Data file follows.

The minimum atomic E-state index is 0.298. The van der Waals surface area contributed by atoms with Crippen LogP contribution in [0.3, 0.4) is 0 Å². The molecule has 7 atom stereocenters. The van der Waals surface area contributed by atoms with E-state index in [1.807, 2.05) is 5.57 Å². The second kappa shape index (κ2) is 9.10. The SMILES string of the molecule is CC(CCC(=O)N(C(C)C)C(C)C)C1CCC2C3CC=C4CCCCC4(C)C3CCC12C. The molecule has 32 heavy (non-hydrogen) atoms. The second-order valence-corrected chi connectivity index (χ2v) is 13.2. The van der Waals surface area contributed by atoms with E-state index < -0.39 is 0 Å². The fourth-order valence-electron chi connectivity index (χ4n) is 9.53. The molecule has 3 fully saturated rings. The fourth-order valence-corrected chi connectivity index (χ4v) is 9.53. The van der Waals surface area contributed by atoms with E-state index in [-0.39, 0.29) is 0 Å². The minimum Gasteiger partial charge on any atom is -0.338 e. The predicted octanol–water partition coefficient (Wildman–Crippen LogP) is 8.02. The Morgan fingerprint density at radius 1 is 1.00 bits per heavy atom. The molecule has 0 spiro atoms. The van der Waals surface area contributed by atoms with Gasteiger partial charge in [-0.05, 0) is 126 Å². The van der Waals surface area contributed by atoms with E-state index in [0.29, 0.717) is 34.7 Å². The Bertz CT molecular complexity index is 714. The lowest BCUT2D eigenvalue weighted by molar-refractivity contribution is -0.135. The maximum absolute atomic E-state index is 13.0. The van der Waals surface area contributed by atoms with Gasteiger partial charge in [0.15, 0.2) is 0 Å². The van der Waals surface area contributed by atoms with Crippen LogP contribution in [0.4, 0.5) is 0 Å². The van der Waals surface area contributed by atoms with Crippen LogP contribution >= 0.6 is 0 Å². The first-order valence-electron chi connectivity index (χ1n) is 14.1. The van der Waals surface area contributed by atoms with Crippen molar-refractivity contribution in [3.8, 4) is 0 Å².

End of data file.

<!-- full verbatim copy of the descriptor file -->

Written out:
The minimum atomic E-state index is 0.298. The van der Waals surface area contributed by atoms with Crippen LogP contribution in [0.3, 0.4) is 0 Å². The molecule has 7 atom stereocenters. The van der Waals surface area contributed by atoms with E-state index in [1.807, 2.05) is 5.57 Å². The second kappa shape index (κ2) is 9.10. The SMILES string of the molecule is CC(CCC(=O)N(C(C)C)C(C)C)C1CCC2C3CC=C4CCCCC4(C)C3CCC12C. The molecule has 32 heavy (non-hydrogen) atoms. The second-order valence-corrected chi connectivity index (χ2v) is 13.2. The van der Waals surface area contributed by atoms with E-state index < -0.39 is 0 Å². The fourth-order valence-electron chi connectivity index (χ4n) is 9.53. The molecule has 3 fully saturated rings. The fourth-order valence-corrected chi connectivity index (χ4v) is 9.53. The van der Waals surface area contributed by atoms with E-state index in [-0.39, 0.29) is 0 Å². The minimum Gasteiger partial charge on any atom is -0.338 e. The predicted octanol–water partition coefficient (Wildman–Crippen LogP) is 8.02. The Morgan fingerprint density at radius 1 is 1.00 bits per heavy atom. The molecule has 0 spiro atoms. The van der Waals surface area contributed by atoms with Gasteiger partial charge in [-0.05, 0) is 126 Å². The van der Waals surface area contributed by atoms with E-state index in [0.29, 0.717) is 34.7 Å². The Bertz CT molecular complexity index is 714. The lowest BCUT2D eigenvalue weighted by molar-refractivity contribution is -0.135. The maximum absolute atomic E-state index is 13.0. The van der Waals surface area contributed by atoms with Gasteiger partial charge in [0.15, 0.2) is 0 Å². The van der Waals surface area contributed by atoms with Crippen LogP contribution in [0.4, 0.5) is 0 Å². The van der Waals surface area contributed by atoms with Crippen LogP contribution >= 0.6 is 0 Å². The first-order valence-electron chi connectivity index (χ1n) is 14.1. The van der Waals surface area contributed by atoms with Crippen molar-refractivity contribution in [3.8, 4) is 0 Å².